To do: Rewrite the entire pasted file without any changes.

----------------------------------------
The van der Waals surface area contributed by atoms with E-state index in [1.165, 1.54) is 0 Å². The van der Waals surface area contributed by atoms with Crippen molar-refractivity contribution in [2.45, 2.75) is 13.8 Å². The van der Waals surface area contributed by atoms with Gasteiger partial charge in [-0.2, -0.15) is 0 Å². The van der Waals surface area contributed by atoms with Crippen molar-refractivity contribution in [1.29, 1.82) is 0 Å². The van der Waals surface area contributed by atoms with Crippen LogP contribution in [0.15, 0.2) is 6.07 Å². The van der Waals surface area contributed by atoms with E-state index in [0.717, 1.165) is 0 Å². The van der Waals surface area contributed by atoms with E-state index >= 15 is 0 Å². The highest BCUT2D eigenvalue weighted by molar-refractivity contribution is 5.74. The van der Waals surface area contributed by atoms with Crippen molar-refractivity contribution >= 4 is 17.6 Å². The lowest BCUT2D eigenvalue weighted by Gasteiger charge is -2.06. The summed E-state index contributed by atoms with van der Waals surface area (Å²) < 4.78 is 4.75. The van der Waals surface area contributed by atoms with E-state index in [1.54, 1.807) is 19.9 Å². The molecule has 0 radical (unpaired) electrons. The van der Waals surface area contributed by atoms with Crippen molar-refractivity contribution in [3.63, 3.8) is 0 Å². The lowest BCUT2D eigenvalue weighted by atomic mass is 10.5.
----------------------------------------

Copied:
The van der Waals surface area contributed by atoms with E-state index in [1.165, 1.54) is 0 Å². The van der Waals surface area contributed by atoms with Crippen molar-refractivity contribution in [2.45, 2.75) is 13.8 Å². The van der Waals surface area contributed by atoms with Gasteiger partial charge in [-0.2, -0.15) is 0 Å². The van der Waals surface area contributed by atoms with Crippen molar-refractivity contribution in [1.29, 1.82) is 0 Å². The van der Waals surface area contributed by atoms with Crippen LogP contribution in [0.15, 0.2) is 6.07 Å². The van der Waals surface area contributed by atoms with E-state index in [0.717, 1.165) is 0 Å². The van der Waals surface area contributed by atoms with E-state index >= 15 is 0 Å². The highest BCUT2D eigenvalue weighted by molar-refractivity contribution is 5.74. The van der Waals surface area contributed by atoms with Crippen molar-refractivity contribution >= 4 is 17.6 Å². The lowest BCUT2D eigenvalue weighted by Gasteiger charge is -2.06. The summed E-state index contributed by atoms with van der Waals surface area (Å²) < 4.78 is 4.75. The van der Waals surface area contributed by atoms with E-state index in [1.54, 1.807) is 19.9 Å². The molecule has 0 radical (unpaired) electrons. The van der Waals surface area contributed by atoms with Crippen molar-refractivity contribution in [3.63, 3.8) is 0 Å². The lowest BCUT2D eigenvalue weighted by atomic mass is 10.5.